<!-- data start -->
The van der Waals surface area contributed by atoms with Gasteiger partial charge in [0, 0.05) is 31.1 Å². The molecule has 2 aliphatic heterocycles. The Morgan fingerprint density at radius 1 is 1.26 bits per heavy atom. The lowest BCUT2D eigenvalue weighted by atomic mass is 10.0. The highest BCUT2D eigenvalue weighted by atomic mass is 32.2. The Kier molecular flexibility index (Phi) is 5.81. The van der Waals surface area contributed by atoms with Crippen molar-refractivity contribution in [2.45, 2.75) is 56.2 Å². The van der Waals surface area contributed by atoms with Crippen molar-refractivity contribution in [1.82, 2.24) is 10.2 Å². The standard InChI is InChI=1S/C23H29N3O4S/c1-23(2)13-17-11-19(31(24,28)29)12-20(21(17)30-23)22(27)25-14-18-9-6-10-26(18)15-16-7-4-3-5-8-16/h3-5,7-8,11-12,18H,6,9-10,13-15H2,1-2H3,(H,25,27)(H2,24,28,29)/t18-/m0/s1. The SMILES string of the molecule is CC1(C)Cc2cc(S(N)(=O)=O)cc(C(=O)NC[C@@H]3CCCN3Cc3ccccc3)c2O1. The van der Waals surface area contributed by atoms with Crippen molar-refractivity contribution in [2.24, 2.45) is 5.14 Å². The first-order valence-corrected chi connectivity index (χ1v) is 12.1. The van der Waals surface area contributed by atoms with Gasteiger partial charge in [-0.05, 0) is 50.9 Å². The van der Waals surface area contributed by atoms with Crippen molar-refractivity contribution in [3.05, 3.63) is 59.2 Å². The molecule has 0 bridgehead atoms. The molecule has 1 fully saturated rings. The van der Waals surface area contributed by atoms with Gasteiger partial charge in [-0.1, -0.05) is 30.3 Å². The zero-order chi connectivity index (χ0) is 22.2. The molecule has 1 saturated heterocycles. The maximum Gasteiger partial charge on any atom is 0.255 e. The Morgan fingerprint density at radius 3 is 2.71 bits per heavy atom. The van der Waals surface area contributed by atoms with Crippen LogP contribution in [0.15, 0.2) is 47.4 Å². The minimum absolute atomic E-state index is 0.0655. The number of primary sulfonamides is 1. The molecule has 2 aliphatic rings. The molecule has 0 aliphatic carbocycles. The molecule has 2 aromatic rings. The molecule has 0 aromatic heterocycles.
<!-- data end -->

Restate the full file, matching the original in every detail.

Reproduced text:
The van der Waals surface area contributed by atoms with Gasteiger partial charge in [0, 0.05) is 31.1 Å². The molecule has 2 aliphatic heterocycles. The Morgan fingerprint density at radius 1 is 1.26 bits per heavy atom. The lowest BCUT2D eigenvalue weighted by atomic mass is 10.0. The highest BCUT2D eigenvalue weighted by atomic mass is 32.2. The Kier molecular flexibility index (Phi) is 5.81. The van der Waals surface area contributed by atoms with Crippen molar-refractivity contribution in [2.45, 2.75) is 56.2 Å². The van der Waals surface area contributed by atoms with Crippen molar-refractivity contribution in [1.82, 2.24) is 10.2 Å². The standard InChI is InChI=1S/C23H29N3O4S/c1-23(2)13-17-11-19(31(24,28)29)12-20(21(17)30-23)22(27)25-14-18-9-6-10-26(18)15-16-7-4-3-5-8-16/h3-5,7-8,11-12,18H,6,9-10,13-15H2,1-2H3,(H,25,27)(H2,24,28,29)/t18-/m0/s1. The SMILES string of the molecule is CC1(C)Cc2cc(S(N)(=O)=O)cc(C(=O)NC[C@@H]3CCCN3Cc3ccccc3)c2O1. The van der Waals surface area contributed by atoms with Crippen molar-refractivity contribution in [2.24, 2.45) is 5.14 Å². The first-order valence-corrected chi connectivity index (χ1v) is 12.1. The van der Waals surface area contributed by atoms with Gasteiger partial charge in [-0.05, 0) is 50.9 Å². The van der Waals surface area contributed by atoms with Crippen molar-refractivity contribution in [3.05, 3.63) is 59.2 Å². The molecule has 0 bridgehead atoms. The molecule has 1 fully saturated rings. The van der Waals surface area contributed by atoms with Gasteiger partial charge in [-0.1, -0.05) is 30.3 Å². The zero-order chi connectivity index (χ0) is 22.2. The molecule has 1 saturated heterocycles. The maximum Gasteiger partial charge on any atom is 0.255 e. The Morgan fingerprint density at radius 3 is 2.71 bits per heavy atom. The van der Waals surface area contributed by atoms with Crippen LogP contribution in [0.15, 0.2) is 47.4 Å². The minimum absolute atomic E-state index is 0.0655. The number of primary sulfonamides is 1. The molecule has 2 aliphatic rings. The molecule has 0 aliphatic carbocycles. The molecule has 2 aromatic rings. The molecule has 0 aromatic heterocycles.